“Austen Media is part of the dissatisfaction industrial complex, a hugely profitable machine,” Julia tells Plum during the premiere episode. “They get us to pay them to tell us how broken we are. Then, we pay for the products to fix it. But we’re never fixed, because there’s always some new way that we don’t please the eye of our Big Brother beholder.” When Plum responds that it’s only natural for people to like pretty things, Julia hits back: “You’re not a thing. You are a woman.”

In our conversation, Noxon seemed to anticipate that “Dietland” might face criticism for that straightforwardness. “So often the rules of good writing are ‘show, don’t tell,’” she said. “But there’s some tell in this because literally, it’s a show about a woman who goes into deep therapy … So there’s scenes where people talk about exactly what is happening, which I think is powerful. People are afraid of it. But if you do it with some panache it doesn’t feel like you’re eating vegetables.”

Julianna Margulies as Kitty Montgomery in Episode 4 of "Dietland."
Julianna Margulies as Kitty Montgomery in Episode 4 of "Dietland."

I’m still unsure of whether I’m bothered or impressed by “Dietland’s” straightforward approach to radical feminism 101. I’ve spent years studying and writing about the concepts that the AMC show grazes, but many of its viewers probably haven’t. It’s a bold move to put feminist ideology front and center, rather than try to sneak it in under the radar.

But more interesting than where “Dietland” begins is where it might go. Not only does the show imagine a world in which a reckoning has begun for abusers and predators; it imagines the impact that this public accounting could have on ordinary women. The changes begin small: A group of women band together to stand up to a harasser in a bodega. A male detective walks alongside Central Park and every woman that passes him stares him down, their resting bitch faces weaponized as if to say “don’t you dare fuck with me or you’ll end up dropped out of a plane.” A passing news report features a middle-aged white man bemoaning the fear he feels walking down his own street, while a young woman talks about her newfound passion for midnight runs. “Never done that before in my life,” she tells the newscaster gleefully. “It’s great.”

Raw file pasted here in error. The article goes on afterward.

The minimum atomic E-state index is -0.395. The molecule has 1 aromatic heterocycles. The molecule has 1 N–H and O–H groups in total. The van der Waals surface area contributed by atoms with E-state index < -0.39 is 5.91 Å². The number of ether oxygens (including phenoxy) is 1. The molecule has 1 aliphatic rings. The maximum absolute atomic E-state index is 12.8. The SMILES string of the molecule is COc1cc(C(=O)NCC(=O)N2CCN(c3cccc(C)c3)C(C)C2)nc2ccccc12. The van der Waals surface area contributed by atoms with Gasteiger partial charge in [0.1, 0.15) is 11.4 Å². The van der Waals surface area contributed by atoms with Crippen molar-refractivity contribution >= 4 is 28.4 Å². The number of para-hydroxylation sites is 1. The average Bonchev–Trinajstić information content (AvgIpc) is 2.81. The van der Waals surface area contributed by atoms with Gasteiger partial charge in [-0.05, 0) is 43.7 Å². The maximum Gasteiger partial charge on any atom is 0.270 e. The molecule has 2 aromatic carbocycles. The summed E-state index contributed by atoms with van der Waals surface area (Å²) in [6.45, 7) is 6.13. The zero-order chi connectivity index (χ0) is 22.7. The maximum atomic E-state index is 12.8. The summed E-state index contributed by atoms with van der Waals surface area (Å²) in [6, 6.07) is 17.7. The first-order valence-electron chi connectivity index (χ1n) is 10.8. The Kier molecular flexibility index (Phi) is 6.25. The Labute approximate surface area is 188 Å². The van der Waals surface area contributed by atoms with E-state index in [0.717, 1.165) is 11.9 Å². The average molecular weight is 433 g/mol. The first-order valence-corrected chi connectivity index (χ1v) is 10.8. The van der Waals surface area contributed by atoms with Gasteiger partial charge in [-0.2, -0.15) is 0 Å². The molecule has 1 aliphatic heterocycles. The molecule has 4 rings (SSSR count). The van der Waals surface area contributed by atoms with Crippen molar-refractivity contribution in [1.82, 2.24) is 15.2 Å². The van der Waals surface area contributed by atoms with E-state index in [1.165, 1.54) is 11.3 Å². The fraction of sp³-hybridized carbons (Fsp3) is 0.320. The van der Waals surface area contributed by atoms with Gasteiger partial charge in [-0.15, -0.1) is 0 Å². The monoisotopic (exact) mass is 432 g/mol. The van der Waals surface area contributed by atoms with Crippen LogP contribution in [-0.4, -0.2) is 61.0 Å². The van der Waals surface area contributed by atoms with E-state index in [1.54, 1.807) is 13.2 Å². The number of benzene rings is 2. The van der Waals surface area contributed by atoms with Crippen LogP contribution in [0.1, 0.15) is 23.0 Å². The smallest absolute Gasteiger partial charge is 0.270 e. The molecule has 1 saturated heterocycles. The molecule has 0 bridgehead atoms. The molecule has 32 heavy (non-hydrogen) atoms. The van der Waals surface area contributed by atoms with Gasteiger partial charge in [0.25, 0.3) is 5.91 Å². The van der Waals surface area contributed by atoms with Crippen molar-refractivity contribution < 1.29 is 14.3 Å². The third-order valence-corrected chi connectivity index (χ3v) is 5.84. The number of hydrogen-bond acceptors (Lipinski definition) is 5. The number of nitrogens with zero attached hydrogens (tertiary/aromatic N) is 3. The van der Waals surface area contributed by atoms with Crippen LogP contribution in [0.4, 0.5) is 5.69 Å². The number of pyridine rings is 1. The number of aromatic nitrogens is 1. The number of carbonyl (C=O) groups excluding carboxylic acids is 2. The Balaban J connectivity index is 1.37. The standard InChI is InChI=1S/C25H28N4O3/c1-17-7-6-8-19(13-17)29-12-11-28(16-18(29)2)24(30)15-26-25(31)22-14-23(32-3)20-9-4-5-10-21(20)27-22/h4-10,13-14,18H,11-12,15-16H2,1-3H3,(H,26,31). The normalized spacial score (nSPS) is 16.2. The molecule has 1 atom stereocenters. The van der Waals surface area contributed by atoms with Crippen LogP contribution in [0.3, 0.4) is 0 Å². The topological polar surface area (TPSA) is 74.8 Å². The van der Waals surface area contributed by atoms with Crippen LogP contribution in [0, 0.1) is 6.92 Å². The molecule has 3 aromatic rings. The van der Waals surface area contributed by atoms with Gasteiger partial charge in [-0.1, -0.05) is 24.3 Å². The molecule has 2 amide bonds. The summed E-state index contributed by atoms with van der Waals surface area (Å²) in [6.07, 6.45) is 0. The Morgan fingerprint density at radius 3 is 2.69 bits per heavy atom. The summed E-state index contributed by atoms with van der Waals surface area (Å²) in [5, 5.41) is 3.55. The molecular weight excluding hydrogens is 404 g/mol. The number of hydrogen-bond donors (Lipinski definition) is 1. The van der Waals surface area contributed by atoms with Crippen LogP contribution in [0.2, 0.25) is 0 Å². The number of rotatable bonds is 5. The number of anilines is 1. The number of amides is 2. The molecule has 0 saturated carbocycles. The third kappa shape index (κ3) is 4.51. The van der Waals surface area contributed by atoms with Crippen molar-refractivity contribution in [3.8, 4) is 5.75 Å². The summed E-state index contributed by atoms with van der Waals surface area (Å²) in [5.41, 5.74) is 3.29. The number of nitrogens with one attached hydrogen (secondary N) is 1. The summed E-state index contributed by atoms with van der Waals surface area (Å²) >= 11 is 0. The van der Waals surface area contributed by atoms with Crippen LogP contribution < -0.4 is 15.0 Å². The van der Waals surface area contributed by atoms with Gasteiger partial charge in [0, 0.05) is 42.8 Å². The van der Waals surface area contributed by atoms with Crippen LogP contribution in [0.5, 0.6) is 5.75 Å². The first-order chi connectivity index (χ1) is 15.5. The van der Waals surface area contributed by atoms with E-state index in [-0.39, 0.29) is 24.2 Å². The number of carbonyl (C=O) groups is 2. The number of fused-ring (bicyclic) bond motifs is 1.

As Rebecca Traister wrote in New York magazine, “One reason that the fury of women is regularly dismissed as theatrical and marginal and unserious is precisely because, on some level, the powerful must sense that it is the opposite of all of those things. That, in fact, it presents a very real threat… The reason the anger of a majority gets suppressed is because it has the power to imperil the rule of the minority.”

Because the truth is, female anger can tip the scales and create change if it’s weaponized properly. This is the point that Verena tries to drill into Plum’s brain at the beginning of the show’s most recent episode, explaining that “anger is not a finite thing. It can’t be expunged with one good airing. But it can be directed. You can give it a voice that makes it bearable.”

Some of the women of vigilante group Jennifer.
Some of the women of vigilante group Jennifer.

What’s clear from “Dietland’s” first six episodes is that the show is most interested in exploring female pain and the rage that often percolates beneath the surface. At its best, “Dietland” rips the Band-Aid off of both, exposing the wound and exploring its innards.

Perhaps there’s a utility in the existence of a prestige cable show in which women’s pain and anger are both shown and told. Maybe, after millennia of repressed anger, we deserve to have it made explicit ― even if that exposition can feel heavy-handed. Maybe seeing our rage reflected back at us and watching women exact the revenge we never would or could or should will just feel good.

“There’s power in the idea that we see you,” said Margulies when I interviewed her alongside Noxon and Nash, pointing to her eyes and then to the imaginary predatory men out in the world. “We’re on. We get it. I felt that way when I watched the first body get thrown from that truck. It felt sort of great … Maybe now you’ll think before you act.”

We, the women of the world, see you, abusive men. And “Dietland,” with its flaws, sees us.